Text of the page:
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Understanding resilience: why a preterm needs its mother.

by Dr. Nils Bergman, MB ChB, MPH, MD
  • Duration: 60 Mins
  • Credits: 1 CERP, 1 R-CERP
  • Handout: No
Abstract:

Our latest understanding of developmental neuroscience is based understanding epigenes. These are influenced by the earliest environment encountered, as the switches make “predictive adaptive responses”. These influence brain development as well as subsequent psychological and physiological health over the lifespan. Early gene expression makes the brain and its circuitry, and neuronal circuits are the essence of what we subsequently become: “we are our brains”. Cortisol is the most well known activator of the epigene, but it only does so when it can act unopposed for long periods of time. The “opposition” to cortisol comes from the combined effect of dopamine (the reward hormone) and oxytocin (the social hormone). Resilience is therefore about healthy dopamine and oxytocin circuits. It is mother’s presence that is required for the establishment of these. Preterm infants need resilience, and must have their mothers with them always.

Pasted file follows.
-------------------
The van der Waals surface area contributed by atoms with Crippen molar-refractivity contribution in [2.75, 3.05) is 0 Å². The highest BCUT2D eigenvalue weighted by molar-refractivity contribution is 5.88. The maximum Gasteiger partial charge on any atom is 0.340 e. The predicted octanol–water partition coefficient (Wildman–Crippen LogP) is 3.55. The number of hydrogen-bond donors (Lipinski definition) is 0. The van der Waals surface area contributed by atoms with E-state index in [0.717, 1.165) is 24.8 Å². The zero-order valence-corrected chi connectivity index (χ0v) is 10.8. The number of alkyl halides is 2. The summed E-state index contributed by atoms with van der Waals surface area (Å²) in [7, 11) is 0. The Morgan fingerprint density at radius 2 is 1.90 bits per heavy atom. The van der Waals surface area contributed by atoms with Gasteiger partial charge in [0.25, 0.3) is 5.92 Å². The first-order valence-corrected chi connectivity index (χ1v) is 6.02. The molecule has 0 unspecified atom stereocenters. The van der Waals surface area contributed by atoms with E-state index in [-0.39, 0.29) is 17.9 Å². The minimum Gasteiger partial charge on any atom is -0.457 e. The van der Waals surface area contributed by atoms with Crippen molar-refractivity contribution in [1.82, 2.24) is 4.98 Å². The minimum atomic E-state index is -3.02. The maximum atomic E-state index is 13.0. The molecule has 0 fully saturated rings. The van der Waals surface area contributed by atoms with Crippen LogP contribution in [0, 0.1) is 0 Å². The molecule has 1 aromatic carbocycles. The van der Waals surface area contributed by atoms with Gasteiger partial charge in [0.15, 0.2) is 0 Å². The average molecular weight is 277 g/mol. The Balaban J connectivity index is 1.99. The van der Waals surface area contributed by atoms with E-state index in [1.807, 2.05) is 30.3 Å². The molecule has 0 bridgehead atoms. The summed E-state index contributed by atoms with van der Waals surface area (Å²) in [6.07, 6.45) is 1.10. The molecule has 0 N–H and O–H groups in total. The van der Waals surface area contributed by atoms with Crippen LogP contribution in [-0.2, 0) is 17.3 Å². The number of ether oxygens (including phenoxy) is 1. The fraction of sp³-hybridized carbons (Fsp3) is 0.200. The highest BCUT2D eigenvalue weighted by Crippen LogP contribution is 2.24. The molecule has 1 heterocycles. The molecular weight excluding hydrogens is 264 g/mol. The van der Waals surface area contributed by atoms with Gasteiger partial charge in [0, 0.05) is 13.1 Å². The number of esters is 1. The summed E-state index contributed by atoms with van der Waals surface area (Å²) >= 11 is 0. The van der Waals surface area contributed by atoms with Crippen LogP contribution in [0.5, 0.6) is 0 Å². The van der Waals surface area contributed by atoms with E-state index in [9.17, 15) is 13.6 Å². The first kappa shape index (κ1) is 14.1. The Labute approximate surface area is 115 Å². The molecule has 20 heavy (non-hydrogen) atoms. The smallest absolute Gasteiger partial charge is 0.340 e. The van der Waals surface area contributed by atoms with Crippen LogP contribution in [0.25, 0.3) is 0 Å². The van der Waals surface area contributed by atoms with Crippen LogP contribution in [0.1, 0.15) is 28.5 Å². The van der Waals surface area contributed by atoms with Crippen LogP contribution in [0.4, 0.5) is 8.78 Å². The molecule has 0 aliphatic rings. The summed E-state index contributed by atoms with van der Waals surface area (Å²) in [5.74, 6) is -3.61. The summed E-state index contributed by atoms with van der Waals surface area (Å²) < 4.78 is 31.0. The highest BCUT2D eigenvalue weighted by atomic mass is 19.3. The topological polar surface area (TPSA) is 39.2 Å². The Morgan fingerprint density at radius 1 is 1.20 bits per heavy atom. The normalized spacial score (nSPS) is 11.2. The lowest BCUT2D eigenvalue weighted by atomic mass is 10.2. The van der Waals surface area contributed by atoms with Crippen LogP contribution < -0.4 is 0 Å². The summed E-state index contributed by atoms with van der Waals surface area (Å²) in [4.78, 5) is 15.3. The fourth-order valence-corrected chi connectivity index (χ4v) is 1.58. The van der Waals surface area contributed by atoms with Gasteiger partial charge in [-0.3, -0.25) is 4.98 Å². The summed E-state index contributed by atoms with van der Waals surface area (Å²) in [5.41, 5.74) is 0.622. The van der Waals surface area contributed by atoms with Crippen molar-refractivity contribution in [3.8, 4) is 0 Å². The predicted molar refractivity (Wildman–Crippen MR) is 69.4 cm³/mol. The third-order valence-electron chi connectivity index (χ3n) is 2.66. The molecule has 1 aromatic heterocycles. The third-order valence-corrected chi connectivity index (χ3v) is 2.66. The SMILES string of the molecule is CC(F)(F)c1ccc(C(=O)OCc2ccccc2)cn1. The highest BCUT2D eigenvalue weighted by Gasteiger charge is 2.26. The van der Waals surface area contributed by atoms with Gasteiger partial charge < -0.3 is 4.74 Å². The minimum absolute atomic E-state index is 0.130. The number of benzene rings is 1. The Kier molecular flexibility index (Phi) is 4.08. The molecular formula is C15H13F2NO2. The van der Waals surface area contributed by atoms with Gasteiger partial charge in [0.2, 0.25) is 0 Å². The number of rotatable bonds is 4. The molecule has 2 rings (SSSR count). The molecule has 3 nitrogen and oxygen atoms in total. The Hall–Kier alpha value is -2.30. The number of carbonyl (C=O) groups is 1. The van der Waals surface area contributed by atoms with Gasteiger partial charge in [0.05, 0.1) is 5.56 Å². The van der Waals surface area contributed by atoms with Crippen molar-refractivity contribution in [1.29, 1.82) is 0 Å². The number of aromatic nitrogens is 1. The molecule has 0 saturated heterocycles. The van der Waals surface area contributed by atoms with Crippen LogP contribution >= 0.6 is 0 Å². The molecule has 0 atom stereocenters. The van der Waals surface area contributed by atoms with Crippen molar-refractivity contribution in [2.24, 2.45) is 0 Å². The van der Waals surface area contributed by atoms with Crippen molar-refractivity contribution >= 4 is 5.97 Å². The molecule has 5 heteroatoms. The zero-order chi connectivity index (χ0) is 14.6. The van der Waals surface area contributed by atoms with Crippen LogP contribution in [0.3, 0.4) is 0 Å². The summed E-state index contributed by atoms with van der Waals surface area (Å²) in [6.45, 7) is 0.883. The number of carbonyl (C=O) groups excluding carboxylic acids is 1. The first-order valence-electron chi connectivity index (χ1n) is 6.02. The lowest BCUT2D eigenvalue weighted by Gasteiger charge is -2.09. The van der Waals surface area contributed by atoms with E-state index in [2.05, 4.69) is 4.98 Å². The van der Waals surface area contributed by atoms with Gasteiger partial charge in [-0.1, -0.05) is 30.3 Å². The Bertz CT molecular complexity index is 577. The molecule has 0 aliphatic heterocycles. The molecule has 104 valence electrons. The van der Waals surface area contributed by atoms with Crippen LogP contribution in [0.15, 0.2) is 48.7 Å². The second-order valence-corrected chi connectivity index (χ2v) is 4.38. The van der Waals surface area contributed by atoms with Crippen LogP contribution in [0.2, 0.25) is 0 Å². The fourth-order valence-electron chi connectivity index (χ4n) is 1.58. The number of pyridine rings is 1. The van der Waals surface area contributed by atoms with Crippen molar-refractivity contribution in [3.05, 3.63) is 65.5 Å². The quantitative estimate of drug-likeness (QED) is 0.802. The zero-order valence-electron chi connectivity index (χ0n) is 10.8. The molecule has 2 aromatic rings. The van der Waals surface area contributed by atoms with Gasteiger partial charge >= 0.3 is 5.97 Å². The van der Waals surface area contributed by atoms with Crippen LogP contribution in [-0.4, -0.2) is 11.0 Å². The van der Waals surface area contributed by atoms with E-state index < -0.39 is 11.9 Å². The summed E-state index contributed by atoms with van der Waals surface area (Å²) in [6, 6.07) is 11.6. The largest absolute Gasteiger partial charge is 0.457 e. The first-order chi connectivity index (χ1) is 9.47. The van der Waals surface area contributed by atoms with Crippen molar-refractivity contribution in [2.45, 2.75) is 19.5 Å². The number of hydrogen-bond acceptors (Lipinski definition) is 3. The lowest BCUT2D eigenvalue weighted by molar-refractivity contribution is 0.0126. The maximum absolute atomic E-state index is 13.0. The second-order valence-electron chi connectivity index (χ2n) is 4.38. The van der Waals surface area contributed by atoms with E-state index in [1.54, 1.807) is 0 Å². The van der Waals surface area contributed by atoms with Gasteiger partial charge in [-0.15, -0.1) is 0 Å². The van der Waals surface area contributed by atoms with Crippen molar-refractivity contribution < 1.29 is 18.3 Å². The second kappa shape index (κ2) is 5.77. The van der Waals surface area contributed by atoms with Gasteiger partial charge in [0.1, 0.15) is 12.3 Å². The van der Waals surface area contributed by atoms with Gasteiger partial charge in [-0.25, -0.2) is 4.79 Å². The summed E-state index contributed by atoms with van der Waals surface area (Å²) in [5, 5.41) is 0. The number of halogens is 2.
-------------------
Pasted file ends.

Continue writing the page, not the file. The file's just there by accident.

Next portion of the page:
Learning Objectives:

Identify key elements of developmental neuroscience Make the environment for the newborn more expected for its DNA Establish a solid base for bonding and a future secure attachment for preterms

Presentations: 4  |  Hours / CE Credits: 4  |  Viewing Time: 4 Weeks